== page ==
- How To Write Unmaintainable Code – what not to do when programming.
- Computer de-evolution: Features that lost the evolutionary war – ITworld (via Slashdot)
- Two XKCD comics: First, “The Cloud” explained. Second, anyone who has used command-line utilities on Linux will appreciate Manual Override.
- International Usability – Big Stuff the Same, Details Differ (Jakob Nielsen’s Alertbox)
- Who really owns your photos in social media? (PBS/MediaShift, via This Is True)
- Smartphone marketshare: Android keeps growing, iOS passes Blackberry, and WP7′s on life support.
Ah, memories! These days, setting up hardware on Linux is often easier than it is in Windows. Lots of drivers are built-in and auto-detected, and many are provided through a distribution channel that makes it almost as easy.
Wireless networking, however, is a bit of a throwback to the old days. Half the hardware doesn’t have Linux drivers, and half of the devices that do require you to hunt for the driver — based on the chipset, of course, not on the name or model number on the box — and compile it yourself. (At least these days, you can sometimes run a tool to adapt the Windows drivers if there’s no native Linux option.)
The steps I actually needed to take to set up wifi on my Fedora 13 desktop probably only amounted to about 10 minutes. Unfortunately it took a lot of false starts to get there. I had installed a Zonet ZEW1642 PCI card, which my initial research suggested would be supported by the built-in rt2860 drivers. As it turned out, it wasn’t that simple. Continue reading
Last week I connected to my Linux desktop from my Mac laptop, and Finder wouldn’t let me copy files over to the Linux box. Even stranger, it would delete the original file on the share after stating that it didn’t have permission to access it!
The error message it kept popping up was:
The operation can’t be completed because you don’t have permission to access some of the items.
So it didn’t have permission to access or save the items, but it had permission to delete them? Clearly the error message wasn’t telling the whole story!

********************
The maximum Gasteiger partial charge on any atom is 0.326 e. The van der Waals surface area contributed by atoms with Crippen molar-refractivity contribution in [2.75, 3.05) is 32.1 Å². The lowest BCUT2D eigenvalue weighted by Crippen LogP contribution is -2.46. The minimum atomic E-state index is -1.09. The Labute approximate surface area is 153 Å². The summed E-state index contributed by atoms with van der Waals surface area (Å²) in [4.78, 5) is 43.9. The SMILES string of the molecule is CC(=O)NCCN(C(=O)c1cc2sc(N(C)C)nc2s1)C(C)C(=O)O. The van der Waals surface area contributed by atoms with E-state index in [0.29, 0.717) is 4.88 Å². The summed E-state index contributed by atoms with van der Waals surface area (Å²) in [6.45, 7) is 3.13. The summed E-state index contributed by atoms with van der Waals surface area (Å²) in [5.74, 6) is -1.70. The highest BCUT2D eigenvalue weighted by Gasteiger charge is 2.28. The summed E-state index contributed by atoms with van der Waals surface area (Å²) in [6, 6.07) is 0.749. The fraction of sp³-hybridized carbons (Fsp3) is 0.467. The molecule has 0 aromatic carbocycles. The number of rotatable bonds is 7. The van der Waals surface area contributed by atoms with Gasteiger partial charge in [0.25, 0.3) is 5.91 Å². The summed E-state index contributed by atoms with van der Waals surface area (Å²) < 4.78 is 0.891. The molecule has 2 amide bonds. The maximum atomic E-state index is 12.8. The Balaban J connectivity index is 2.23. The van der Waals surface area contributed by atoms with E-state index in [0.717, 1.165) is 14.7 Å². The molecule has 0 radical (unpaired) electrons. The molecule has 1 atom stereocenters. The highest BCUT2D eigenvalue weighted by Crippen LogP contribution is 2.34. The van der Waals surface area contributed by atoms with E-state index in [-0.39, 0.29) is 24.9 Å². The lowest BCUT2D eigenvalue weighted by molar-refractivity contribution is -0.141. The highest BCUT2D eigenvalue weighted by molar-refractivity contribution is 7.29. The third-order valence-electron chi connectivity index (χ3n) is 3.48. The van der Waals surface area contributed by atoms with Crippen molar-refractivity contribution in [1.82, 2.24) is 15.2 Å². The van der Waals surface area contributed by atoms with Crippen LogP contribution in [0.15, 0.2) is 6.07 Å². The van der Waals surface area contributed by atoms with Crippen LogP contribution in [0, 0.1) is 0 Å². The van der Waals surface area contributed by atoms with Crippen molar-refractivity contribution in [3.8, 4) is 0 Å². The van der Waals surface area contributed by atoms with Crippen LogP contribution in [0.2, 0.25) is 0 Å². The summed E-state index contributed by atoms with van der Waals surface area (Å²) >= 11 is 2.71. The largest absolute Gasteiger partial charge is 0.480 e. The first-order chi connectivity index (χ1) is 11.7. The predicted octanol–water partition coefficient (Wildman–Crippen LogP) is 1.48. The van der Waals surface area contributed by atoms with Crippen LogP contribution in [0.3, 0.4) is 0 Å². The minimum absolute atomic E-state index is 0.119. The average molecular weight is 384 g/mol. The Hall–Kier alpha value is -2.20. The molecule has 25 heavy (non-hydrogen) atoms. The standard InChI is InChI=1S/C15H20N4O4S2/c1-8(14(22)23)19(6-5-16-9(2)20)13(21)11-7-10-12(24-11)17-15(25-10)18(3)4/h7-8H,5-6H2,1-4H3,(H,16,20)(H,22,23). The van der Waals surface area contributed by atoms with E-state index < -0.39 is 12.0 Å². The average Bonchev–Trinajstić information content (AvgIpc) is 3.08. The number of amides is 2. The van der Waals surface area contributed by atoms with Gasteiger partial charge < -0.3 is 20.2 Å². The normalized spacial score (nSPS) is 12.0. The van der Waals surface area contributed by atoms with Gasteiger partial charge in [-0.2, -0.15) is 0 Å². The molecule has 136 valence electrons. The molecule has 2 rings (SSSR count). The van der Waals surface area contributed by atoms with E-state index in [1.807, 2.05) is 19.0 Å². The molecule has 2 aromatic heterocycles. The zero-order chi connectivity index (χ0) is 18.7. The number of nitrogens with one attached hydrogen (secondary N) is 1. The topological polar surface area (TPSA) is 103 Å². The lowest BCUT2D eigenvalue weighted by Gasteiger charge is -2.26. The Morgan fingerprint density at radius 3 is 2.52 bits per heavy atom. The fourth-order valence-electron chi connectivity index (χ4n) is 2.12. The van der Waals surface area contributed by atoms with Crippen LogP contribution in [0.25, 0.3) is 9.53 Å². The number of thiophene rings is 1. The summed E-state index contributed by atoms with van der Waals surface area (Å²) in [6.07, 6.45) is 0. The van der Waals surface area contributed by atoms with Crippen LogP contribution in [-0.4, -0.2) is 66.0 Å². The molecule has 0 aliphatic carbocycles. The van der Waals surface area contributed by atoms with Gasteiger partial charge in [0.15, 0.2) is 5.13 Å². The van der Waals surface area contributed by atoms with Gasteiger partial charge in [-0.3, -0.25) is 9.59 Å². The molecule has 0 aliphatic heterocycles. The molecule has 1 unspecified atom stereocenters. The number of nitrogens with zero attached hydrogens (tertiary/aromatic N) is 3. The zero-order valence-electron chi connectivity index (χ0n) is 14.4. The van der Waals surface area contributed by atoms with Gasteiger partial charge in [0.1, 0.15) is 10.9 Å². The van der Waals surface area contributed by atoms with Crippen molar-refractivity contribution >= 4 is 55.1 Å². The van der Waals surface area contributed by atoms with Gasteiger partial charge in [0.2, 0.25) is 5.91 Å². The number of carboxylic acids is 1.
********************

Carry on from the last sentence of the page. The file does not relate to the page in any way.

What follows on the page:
Even stranger: if I opened a file with an application like TextWrangler or NeoOffice, they had no problem saving it! It was only Finder that had the problem!
Now, I’ve successfully transferred files back and forth between these computers many times before, but I had changed two things recently:
- Upgraded the Linux box to Fedora 13.
- Installed the Mac OS X 10.6.4 update to Snow Leopard.
I didn’t have much luck searching online, maybe because I was looking for the wrong terms. The closest I came up with were discussions like this one, but they all involved a server using netatalk or other AFP file sharing implementations. I’ve been using samba (Windows-Style SMB shares) on the Linux box ever since I had some problems with Netatalk and decided that since the Mac would connect via Samba, I wouldn’t worry about it.
I idly posted the problem on Twitter. My brother replied that he’d run into the same problem (on Ubuntu, IIRC), and suggested turning off Unix extensions in Samba. That meant opening up
/etc/samba/smb.conf on the Linux box and adding the following line to the “Filesystem Options” section:
unix extensions = no
I restarted Samba on the Linux box, and that was it. The Mac was able to copy files over without any errors!
I hope this post helps someone else solve the same problem.
I think I finally fixed it.
This stupid “OMG Nepomuk is not running!” error has been dogging me every time I launch KMail, ever since Fedora upgraded KDE. I followed all the directions on fixing Akonadi, and nothing worked. Finally, it turned out that there was a config file telling it to load the old-style “redland” database — which doesn’t exist in current versions of Nepomuk — instead of the new “virtuoso” database.
The file was in
~.kde/share/config/nepomukserverrc and the item in question is “Used Soprano Backend.” I changed it from “redland” to “virtuosobackend” as described here and now it actually starts Nepomuk, and KMail doesn’t complain when I start it!
Someone at KDE decided to massively overcomplicate things!